In addition to the highly imaginative scoring—so far above most of what I hear nowadays as “innovative” that it’s astounding—there is Sauter’s incredible sense of harmonic movement. The underlying harmonies are almost always shifting, using certain notes within each chord as a “pivot point” to change them to sometimes surprisingly remote keys. This eventually became a strong influence on the Stan Kenton and Woody Herman band arrangers, not to mention certain musicians who worked in the 1950s as well, but it is certain that no one ever did this as well as Eddie Sauter did. He was, quite simply, a genius.
And yes, one can tell the difference between Sauter and Hildinger in My Funny Valentine. It’s a good arrangement, to be sure, but not one in which the harmony shifts under the soloist’s feet like quicksand. Ironically, it was these astonishing harmonic shifts that Benny Goodman disliked the most in Sauter’s scores, which is why he recorded a great many of them but played only a few in his live performances and broadcasts of the time. You can immediately tell the difference between the Hildinger arrangement of Valentine and Sauter’s arrangement of Hildinger’s composition Was ist los in Baden-Oos; though he keeps the harmonic shifts to a minimum here, they are still present, and the instrumental voicing is pure Sauter, such as the flute-trumpet chorus around the 4:50 mark. We also get a nice chase chorus here between the tenor and baritone saxes that adds to the fun. On the last number in this set, the great Martial Solal sat in to play one of his own compositions, again arranged by Sauter. It sounds like a contrafact on Sweet Georgia Brown.
In the second session, Sauter had two trumpets, the other being his son Kurt, and once again his use of the baritone sax to anchor the sound—something he borrowed from Sy Oliver—denotes one of his signature sounds. And there is something else that needs to be pointed out. Unlike so many jazz recordings I review nowadays, even the very good ones, Sauter’s bands here sound as if they’re having a ball playing this music. The joie-de-vivre is infectious. Koller’s arrangement of Basie’s Easy Does It is very good in its own way, using the short riff that makes up the melody in overlapping canon form, and includes very fine solos by Hammerschmid on piano and our two trumpeters. One Rita Reys, who sings the vocal on Old Devil Moon, isn’t great but isn’t bad, either. In this set, I was particularly impressed by Sauter’s Three on a Match: the voicing is imaginative but uncomplicated, and it almost sounds like Jimmy Giuffre’s Four Brothers, except with more interjections from the trumpets.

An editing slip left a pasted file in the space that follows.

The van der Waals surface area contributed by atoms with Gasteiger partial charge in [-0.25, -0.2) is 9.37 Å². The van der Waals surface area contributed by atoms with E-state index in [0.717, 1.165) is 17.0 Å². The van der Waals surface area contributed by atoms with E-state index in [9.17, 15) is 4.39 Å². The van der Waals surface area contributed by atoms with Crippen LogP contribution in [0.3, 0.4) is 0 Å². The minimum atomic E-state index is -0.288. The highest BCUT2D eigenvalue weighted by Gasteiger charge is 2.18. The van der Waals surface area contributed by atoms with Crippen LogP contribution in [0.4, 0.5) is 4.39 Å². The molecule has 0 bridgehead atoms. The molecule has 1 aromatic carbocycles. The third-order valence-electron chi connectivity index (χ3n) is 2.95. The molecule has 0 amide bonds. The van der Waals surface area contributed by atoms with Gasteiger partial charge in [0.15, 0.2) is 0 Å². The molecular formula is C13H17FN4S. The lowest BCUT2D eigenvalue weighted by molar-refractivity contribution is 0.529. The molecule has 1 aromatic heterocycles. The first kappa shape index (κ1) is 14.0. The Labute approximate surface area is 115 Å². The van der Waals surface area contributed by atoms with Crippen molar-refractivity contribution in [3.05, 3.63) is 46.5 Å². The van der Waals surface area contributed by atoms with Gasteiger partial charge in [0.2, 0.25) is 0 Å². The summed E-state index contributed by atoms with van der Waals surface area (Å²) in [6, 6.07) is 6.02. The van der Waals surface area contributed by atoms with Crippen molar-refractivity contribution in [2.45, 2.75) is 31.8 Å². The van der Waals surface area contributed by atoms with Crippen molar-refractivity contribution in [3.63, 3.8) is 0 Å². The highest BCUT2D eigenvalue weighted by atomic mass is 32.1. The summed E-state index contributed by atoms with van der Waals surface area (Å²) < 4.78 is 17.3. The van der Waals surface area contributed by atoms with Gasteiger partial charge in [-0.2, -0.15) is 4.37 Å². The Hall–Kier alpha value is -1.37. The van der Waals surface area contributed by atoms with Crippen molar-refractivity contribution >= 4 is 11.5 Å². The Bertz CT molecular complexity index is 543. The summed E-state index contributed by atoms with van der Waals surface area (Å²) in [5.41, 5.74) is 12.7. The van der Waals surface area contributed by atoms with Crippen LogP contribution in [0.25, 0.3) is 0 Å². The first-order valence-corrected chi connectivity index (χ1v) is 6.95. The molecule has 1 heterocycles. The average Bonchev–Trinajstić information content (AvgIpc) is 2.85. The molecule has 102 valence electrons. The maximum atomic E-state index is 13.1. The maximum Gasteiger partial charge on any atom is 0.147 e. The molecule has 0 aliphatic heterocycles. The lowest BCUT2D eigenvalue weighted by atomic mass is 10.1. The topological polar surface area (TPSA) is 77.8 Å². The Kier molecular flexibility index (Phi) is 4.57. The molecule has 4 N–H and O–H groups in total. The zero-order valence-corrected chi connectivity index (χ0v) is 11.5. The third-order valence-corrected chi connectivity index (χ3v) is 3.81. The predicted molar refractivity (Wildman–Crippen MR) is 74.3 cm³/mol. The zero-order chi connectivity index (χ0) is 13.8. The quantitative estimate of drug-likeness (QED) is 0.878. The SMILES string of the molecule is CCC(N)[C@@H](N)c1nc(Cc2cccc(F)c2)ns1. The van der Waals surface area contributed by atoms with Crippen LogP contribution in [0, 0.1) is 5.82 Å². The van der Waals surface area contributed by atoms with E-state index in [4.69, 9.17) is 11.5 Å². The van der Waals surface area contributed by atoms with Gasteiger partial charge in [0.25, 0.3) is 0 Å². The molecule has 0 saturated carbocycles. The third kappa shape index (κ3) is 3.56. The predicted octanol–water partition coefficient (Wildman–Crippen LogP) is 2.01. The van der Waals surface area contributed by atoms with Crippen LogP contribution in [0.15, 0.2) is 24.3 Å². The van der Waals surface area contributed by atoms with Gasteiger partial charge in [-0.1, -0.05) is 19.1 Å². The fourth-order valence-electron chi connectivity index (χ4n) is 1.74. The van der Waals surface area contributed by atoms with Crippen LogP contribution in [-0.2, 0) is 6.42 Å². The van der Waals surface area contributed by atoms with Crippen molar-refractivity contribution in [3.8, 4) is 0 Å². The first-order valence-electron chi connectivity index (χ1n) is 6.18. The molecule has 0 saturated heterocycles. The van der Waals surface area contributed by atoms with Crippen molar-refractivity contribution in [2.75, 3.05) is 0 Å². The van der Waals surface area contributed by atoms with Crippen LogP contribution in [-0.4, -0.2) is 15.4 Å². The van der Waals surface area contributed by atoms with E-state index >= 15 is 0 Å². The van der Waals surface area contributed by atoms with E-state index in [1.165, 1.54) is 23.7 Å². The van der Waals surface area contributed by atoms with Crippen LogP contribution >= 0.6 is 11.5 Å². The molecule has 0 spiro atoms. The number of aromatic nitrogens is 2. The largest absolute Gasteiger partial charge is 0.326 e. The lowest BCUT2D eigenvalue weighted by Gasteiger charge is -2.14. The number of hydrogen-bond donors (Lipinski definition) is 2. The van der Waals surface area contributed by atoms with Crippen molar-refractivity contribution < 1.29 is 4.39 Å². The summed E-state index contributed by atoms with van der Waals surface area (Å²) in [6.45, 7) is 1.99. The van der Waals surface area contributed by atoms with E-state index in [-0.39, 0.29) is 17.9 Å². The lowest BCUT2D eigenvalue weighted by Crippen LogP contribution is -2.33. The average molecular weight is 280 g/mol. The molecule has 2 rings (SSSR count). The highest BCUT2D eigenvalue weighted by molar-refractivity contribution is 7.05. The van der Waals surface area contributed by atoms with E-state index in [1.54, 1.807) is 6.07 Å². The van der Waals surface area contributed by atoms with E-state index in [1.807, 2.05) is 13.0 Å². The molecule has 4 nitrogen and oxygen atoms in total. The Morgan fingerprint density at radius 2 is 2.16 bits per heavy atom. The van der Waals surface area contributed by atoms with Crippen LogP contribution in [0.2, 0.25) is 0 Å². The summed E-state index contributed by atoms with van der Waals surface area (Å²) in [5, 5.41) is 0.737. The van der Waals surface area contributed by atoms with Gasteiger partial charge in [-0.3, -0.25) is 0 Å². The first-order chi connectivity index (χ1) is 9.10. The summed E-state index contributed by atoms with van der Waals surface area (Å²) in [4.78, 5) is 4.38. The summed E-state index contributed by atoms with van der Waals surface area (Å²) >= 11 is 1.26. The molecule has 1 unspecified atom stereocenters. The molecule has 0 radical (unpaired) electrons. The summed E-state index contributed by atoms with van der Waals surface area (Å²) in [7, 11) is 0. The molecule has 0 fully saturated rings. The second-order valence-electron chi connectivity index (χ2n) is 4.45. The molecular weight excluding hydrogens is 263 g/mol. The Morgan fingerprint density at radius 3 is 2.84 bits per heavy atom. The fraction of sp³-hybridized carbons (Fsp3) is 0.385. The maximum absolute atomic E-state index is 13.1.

The more you hear the various tracks on this set, the more you notice. Both Sauter as an arranger and the band in general has a lot of fun playing Hans Hammerschmid’s Street Market, but as soon as you hit Sauter’s arrangement of Suddenly It’s Spring you might as well be in a different world, sound-wise. On Little Girl in a Big City and Reeperbahn, Sauter uses vocalist Blanche Birdsong as a wordless instrumental soloist, as he did with other female singers in the Sauter-Finegan band. This may strike some listeners as the most dated aspect of these performers, but I don’t mind it so much.
There’s no getting around it. After spending nearly 75 minutes in Eddie Sauter’s sound world, you gain a lot of respect for his musical ingenuity. Once in a while you get the feeling that some things are done for effect only, as the xylophone doubling the horns in Hightor, but these slight indiscretions do not erase the memory of some of the most colorful and imaginative jazz arrangements you’ll ever have the delight of hearing.
—© 2020 Lynn René Bayley